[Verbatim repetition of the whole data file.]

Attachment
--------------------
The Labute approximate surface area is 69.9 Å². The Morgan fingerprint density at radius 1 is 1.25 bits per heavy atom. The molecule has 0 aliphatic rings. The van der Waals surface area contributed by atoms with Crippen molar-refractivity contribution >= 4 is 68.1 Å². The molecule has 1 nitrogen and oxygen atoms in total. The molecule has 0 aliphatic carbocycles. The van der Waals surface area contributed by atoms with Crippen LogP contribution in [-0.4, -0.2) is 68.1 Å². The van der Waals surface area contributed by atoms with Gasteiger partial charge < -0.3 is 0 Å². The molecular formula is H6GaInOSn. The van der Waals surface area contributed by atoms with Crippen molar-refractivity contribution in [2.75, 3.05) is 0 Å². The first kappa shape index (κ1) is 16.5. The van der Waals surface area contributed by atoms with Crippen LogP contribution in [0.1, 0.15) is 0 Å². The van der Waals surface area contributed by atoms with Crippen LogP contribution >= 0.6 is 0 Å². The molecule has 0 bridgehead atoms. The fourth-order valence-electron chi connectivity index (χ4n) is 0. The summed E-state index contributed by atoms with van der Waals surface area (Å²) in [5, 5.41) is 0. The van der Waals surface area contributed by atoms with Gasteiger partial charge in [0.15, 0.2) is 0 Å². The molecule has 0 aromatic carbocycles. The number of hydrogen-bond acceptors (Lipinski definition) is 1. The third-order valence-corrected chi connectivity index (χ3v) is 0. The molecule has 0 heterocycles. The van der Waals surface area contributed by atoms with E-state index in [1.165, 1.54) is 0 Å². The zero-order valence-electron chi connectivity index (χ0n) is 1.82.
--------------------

The Labute approximate surface area is 69.9 Å². The Morgan fingerprint density at radius 1 is 1.25 bits per heavy atom. The molecule has 0 aliphatic rings. The van der Waals surface area contributed by atoms with Crippen molar-refractivity contribution >= 4 is 68.1 Å². The molecule has 1 nitrogen and oxygen atoms in total. The molecule has 0 aliphatic carbocycles. The van der Waals surface area contributed by atoms with Crippen LogP contribution in [-0.4, -0.2) is 68.1 Å². The van der Waals surface area contributed by atoms with Gasteiger partial charge < -0.3 is 0 Å². The molecular formula is H6GaInOSn. The van der Waals surface area contributed by atoms with Crippen molar-refractivity contribution in [2.75, 3.05) is 0 Å². The first kappa shape index (κ1) is 16.5. The van der Waals surface area contributed by atoms with Crippen LogP contribution in [0.1, 0.15) is 0 Å². The van der Waals surface area contributed by atoms with Crippen LogP contribution >= 0.6 is 0 Å². The molecule has 0 bridgehead atoms. The fourth-order valence-electron chi connectivity index (χ4n) is 0. The summed E-state index contributed by atoms with van der Waals surface area (Å²) in [5, 5.41) is 0. The van der Waals surface area contributed by atoms with Gasteiger partial charge in [0.15, 0.2) is 0 Å². The molecule has 0 aromatic carbocycles. The number of hydrogen-bond acceptors (Lipinski definition) is 1. The third-order valence-corrected chi connectivity index (χ3v) is 0. The molecule has 0 heterocycles. The van der Waals surface area contributed by atoms with E-state index in [1.165, 1.54) is 0 Å². The zero-order valence-electron chi connectivity index (χ0n) is 1.82.